Unifying learning from preferences and demonstration via a ranking game for imitation learning

Rank Game diagram

For many people, opening door handles or moving a pen between their fingers is a movement that happens multiple times a day, often without much thought. For a robot, however, these movements aren’t always so easy.

In reinforcement learning, robots learn to perform tasks by exploring their environments, receiving signals along the way that indicate how good their behavior is compared to the desired outcome, or state. For the described movements, for example, we can specify a reward function that is +1 when the door is successfully opened or the pen is at the desired orientation and 0 otherwise. But this makes the learning task complicated for the robot since it has to try out various motions before stumbling on the successful outcome, or a reward of +1.

The imitation learning (IL) paradigm was introduced to mitigate the amount of trial and error. In IL, the robot is provided with demonstrations of a given task performed by an expert from which it can try to learn the task and possibly gain information about the expert’s reward function, or the expert’s intent, similar to how people pick up various skills. Yet, learning remains difficult in instances where we only have access to the change enacted by the expert in the world, known as the expert observation, and not the precise actions the expert took to achieve the change. Another difficulty the robot faces is that even if it sees infinite expert demonstrations, it can’t fully reason about the intent of the expert—that is, compare whether one of its own learned behaviors is closer to the expert’s than another behavior—as it only knows the best behavior and has no notion of ordering over other behaviors.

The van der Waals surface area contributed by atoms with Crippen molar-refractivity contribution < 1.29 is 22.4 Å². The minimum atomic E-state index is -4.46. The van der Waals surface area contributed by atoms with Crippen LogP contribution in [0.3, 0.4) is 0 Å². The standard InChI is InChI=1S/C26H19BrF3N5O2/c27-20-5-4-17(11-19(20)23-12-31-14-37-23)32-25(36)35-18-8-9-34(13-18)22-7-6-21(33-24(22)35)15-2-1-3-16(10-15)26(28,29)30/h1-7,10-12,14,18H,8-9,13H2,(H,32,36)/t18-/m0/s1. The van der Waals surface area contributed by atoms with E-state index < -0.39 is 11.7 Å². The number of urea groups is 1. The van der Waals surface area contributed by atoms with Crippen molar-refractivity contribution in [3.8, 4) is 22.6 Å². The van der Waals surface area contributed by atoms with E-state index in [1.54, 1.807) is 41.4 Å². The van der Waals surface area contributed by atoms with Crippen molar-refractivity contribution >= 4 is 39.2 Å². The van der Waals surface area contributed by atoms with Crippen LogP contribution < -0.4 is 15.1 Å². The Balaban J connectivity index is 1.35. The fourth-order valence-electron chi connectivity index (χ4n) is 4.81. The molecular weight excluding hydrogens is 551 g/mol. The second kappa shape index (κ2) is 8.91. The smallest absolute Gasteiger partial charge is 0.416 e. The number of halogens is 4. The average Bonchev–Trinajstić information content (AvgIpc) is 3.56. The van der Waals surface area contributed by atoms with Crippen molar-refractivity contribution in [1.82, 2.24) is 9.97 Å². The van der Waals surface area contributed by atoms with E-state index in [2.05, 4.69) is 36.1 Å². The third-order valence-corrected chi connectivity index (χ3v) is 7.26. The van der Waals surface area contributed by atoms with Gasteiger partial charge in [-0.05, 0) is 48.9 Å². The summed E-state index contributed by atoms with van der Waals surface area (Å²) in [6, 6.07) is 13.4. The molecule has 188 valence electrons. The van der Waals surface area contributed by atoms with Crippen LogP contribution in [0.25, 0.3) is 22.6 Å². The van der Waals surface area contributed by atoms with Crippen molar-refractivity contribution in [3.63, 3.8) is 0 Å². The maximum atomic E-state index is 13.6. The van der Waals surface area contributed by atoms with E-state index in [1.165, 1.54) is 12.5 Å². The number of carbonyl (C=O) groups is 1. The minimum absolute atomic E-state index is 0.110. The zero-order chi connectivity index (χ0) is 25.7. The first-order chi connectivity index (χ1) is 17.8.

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In our paper “A Ranking Game for Imitation Learning,” being presented at Transactions on Machine Learning Research 2023 (TMLR), we propose a simple and intuitive framework, (texttt{rank-game}), that unifies learning from expert demonstrations and preferences by generalizing a key approach to imitation learning. Giving robots the ability to learn from preferences, obtained by having an expert rank which behavior aligns better with their objectives, allows the learning of more informative reward functions. Our approach, which enabled us to propose a new objective for training over behavior preferences, makes the learning process easier for a robot and achieves state-of-the-art results in imitation learning. It also enabled the training of a robot that can solve the tasks of opening a door and moving a pen between its fingers in simulation, a first in imitation learning with expert observations alone. The incorporation of preferences has also seen success in language modeling, where chatbots such as ChatGPT are improving themselves by learning a reward function inferred via preferences over several samples of model responses in addition to learning from desired human conversational data.